“As in our mothers’ day, some foods are just natural fits for pressure-cooking: dried beans, rice, economy cuts of meat, and dense vegetables like squash, turnips, and beets.” ~ Martha Stewart’s Pressure Cooker

Yogurt was an item on my “luxury” list that I only bought for special occasions or if it was on sale for a really good deal. Now, we eat yogurt regularly. I can buy a gallon of milk for just under $5 and make a big tub of yogurt that would cost me over $12 on sale.

Realize also that time is money. If the Instant Pot is saving you time, then it’s also saving you money. I like to use the slow cooker or delay start features to plan meals for busy days, like when we’re out for music lessons right before supper hour or heading up to the ski hill for the afternoon. When I know we’re coming home to a hot, delicious meal in the Instant Pot, then we’re less likely to stop for fast food or even to grab processed foods like frozen pizzas at the grocery store.

The pressure cooker makes healthy, delicious meals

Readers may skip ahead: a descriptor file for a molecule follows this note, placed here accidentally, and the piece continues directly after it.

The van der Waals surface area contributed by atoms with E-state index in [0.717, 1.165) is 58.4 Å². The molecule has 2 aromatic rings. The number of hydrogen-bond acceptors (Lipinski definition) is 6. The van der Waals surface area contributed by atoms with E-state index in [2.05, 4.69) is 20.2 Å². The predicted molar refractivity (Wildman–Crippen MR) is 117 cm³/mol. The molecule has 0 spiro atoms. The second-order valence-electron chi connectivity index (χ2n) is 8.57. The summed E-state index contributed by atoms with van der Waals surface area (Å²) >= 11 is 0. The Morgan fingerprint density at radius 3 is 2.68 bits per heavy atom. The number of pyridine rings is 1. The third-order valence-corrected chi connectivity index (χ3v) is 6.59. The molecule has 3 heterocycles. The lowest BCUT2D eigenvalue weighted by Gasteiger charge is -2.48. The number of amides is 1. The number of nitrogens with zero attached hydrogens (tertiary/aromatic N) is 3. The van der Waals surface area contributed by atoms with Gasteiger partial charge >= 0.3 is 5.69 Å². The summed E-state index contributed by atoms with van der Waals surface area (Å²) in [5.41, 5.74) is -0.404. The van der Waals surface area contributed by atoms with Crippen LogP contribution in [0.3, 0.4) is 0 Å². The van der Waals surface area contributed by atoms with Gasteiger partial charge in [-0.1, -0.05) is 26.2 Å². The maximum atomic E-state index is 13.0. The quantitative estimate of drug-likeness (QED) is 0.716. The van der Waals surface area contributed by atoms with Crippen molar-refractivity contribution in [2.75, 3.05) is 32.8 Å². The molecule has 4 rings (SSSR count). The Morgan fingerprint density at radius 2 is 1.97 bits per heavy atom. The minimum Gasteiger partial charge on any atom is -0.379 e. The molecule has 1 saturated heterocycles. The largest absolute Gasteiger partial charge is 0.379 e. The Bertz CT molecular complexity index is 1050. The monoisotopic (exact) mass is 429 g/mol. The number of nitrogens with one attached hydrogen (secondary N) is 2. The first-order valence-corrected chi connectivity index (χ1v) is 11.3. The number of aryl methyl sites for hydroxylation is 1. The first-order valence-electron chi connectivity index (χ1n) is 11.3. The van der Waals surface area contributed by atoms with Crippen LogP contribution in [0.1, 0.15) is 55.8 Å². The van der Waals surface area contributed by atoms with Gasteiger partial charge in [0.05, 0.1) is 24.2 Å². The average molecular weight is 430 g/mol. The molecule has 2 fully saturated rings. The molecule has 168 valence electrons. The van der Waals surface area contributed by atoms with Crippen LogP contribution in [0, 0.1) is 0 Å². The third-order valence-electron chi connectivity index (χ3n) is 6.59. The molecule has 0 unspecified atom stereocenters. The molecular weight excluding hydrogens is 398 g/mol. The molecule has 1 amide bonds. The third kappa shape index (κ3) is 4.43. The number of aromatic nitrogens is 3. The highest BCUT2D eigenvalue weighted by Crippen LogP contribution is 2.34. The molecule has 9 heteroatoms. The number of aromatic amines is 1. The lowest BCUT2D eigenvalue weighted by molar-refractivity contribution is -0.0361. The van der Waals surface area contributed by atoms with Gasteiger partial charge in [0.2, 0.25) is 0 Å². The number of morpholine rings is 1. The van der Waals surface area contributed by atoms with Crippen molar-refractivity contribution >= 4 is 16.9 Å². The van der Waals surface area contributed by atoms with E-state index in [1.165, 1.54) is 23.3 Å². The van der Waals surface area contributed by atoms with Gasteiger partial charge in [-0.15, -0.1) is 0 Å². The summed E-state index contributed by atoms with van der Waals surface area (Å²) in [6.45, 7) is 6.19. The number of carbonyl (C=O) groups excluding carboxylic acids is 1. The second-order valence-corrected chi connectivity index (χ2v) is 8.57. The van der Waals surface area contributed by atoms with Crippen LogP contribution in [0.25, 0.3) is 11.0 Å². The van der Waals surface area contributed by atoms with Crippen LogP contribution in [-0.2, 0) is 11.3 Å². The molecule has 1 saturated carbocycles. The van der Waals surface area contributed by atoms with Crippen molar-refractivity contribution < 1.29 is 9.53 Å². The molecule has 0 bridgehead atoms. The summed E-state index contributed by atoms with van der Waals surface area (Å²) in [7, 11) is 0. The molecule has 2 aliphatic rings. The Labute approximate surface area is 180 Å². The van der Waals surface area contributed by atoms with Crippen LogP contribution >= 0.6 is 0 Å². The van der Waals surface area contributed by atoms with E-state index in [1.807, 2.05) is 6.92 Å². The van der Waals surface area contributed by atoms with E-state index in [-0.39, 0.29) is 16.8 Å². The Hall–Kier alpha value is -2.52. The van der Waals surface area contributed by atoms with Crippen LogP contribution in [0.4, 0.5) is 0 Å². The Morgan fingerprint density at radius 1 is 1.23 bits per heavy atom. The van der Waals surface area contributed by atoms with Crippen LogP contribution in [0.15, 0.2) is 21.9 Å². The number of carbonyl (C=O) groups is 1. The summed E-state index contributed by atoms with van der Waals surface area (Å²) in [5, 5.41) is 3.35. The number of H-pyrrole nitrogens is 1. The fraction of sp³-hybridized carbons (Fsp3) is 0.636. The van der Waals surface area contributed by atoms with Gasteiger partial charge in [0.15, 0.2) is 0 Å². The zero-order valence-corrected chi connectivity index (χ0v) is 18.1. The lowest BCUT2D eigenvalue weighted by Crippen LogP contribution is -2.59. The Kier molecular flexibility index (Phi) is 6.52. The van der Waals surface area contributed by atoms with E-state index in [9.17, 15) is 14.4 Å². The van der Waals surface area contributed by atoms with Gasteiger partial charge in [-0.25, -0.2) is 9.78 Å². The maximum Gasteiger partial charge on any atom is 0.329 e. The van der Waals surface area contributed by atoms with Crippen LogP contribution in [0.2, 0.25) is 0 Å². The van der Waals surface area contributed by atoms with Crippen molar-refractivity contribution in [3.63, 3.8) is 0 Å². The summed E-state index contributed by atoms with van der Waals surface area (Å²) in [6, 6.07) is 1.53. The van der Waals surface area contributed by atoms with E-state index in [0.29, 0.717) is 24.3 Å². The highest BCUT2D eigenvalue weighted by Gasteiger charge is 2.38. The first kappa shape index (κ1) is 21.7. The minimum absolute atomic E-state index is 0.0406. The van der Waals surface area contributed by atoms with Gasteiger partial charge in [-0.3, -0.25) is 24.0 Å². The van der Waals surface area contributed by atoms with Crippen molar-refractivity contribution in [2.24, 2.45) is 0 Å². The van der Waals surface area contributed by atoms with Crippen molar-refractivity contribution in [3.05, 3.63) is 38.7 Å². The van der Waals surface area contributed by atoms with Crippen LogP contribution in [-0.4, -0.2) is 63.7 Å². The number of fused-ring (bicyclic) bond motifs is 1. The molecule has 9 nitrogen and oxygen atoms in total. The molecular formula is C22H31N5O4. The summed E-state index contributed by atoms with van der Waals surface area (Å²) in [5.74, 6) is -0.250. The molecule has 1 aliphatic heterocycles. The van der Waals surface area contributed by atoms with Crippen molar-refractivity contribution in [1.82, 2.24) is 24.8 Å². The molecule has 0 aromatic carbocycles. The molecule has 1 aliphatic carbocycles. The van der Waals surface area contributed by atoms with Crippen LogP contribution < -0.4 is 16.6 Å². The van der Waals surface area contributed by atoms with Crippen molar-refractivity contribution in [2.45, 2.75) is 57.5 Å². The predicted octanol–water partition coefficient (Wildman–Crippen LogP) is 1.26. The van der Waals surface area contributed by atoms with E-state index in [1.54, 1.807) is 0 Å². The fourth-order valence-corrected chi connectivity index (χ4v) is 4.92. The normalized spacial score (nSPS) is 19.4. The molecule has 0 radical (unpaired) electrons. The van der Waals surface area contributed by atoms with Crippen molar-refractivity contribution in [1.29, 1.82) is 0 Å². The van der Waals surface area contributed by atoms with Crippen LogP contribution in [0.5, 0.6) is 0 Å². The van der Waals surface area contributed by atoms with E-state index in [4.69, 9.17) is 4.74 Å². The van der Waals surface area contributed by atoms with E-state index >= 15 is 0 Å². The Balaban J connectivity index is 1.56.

Have I mentioned flavour yet? Pressure cooking seals more flavour into the food you’re cooking. I noticed this first when I made chickpeas. My sister-in-law said one of her favourite meals to make was hummus because the chickpeas were so smooth and creamy in the Instant Pot. I have to agree with her! I couldn’t believe the difference between canned chickpeas and dried chickpeas which I’d pressure cooked.

The Instant Pot is also helping me cook healthier meals for our family. Buying dried beans instead of canned is not only cheaper and yummier, it’s also lower in sodium. I’ve been making my own broth (and using chickpea broth for soup recipes!) in my Instant Pot. And with the Instant Pot, it’s easier to make low-carb meals that feature more beans and vegetables and less pasta. You can even find keto instant pot recipes for your pressure cooker!

Have you tried using an Instant Pot? What do you love about it?

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One Response

  1. Tiffany August 2, 2019